Perceived Value Is In The Eye Of The Beholder

by Tim Knox
Copyright © 2005

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Q: My partner and I are having a hard time coming up with what we feel is the perfect price for our new product. We know what competing products sell for, but we don't know if it's better to price our product cheaper than theirs or charge more based on what we think is a superior product. What is the best way to determine the perfect price and what is the rule of thumb for raising prices later on?
-- Jennifer L.

A: Like the perfect man, the perfect plan, and the perfect murder (not sure what those three have in common, but there is a link there somewhere), there is no such thing as the perfect price. There is that mythical price that gives the customer excellent bang for his buck and the company excellent profits for its efforts, but even that price point can't be considered the perfect price. That's called compromise, not perfection.

Pricing is an important aspect of every business because price is used to create financial projections, establish a break even point, and calculate profit and loss.

It's also important to establish a good price point from the beginning because it is much easier to lower prices than to raise them. If you introduce a product at $100 and make no sales, you can easily lower the price to $75 without attracting much attention. However, if you introduce the product at $75 and it proves popular and you raise the price to $100, you may face irate customers and even be accused of price gouging. So it's better to start high and adjust down, if need be.

There really is no rule of thumb when it comes to raising prices. Price is never set in stone and consumers expect prices to change with the times. You might raise prices to cover an increase in the cost of manufacturing and other production costs, or in response to market demand (the greater the demand, the higher the price).

You can also justify a price increase when you improve a product's quality, features and benefits. The buying public is generally price conscious, but if you can show that the value of your product has increased by the addition of new features and benefits, then the public will usually not balk at an increase in price. Keep in mind that price increases should be done in small increments over time, not by significant amounts over night.

Though price may be determined by any number of factors, basically there are three ways to establish the price for your product.

The first way to determine price is to perform a comparative analysis on similar products sold by competitors. Are the features and benefits similar to your product's? If so, use the price of the competing product as a possible price point for your product. If your product is superior in quality, features and benefits, then you might be able to justify a higher price and still be competitive. If your product is inferior, then your price point will be less.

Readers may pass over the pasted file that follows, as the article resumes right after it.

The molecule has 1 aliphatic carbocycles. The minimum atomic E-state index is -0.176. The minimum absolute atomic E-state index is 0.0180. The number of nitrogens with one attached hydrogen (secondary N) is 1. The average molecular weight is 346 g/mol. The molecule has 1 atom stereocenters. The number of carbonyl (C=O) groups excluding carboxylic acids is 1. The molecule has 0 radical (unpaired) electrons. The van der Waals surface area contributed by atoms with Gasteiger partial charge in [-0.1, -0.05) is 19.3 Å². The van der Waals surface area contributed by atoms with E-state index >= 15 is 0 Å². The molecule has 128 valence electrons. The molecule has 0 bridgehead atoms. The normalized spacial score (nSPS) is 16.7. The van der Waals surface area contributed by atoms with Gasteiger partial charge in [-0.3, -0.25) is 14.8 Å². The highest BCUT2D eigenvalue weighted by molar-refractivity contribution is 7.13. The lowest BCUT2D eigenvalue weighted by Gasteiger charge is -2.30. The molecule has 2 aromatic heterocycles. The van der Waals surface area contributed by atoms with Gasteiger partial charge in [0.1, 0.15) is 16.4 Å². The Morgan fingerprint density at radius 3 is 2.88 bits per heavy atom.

The second way to establish pricing is to calculate the total cost to produce and deliver your product, then figure in an acceptable margin of profit to calculate the final price.

The third way to establish a price it to use what I call "The David Copperfield Method." Named after the famous magician who made the Statue of Liberty disappear on national TV, this method of pricing simply means that you pull the price out of thin air. Believe it or not, this is the method that many companies use to establish pricing. It's also the reason many companies disappear.

It's easier to understand the allure of the Copperfield Method when you realize that more often than not, product pricing comes down to one thing: perception.

Perception, or as it is more commonly referred to in business, perceived value, is one factor that most entrepreneurs use to determine product pricing. As entrepreneurs, our products are our children. We create them, we nurture them, we grow them and we love them. And often we perceive their value to be much greater than the market perceives it to be.

It's all about the perception of value. What makes a $10,000 Rolex watch more valuable than a $10 Timex? Functionally both are watches and both perform the exact same function: they tell time. Why then does one sell for a thousand times more than the other? Perceived value, nothing more.

An expensive wristwatch can not make you better looking, smarter, healthier, or more popular with the opposite sex. But the perception is that if you have a Rolex on your arm you must have something going for you that the wearer of a $10 Timex does not.

By the way, does anybody have the time? My Timex seems to have stopped...

Here's to your success!

Tim Knox For information on starting your own online or eBay business

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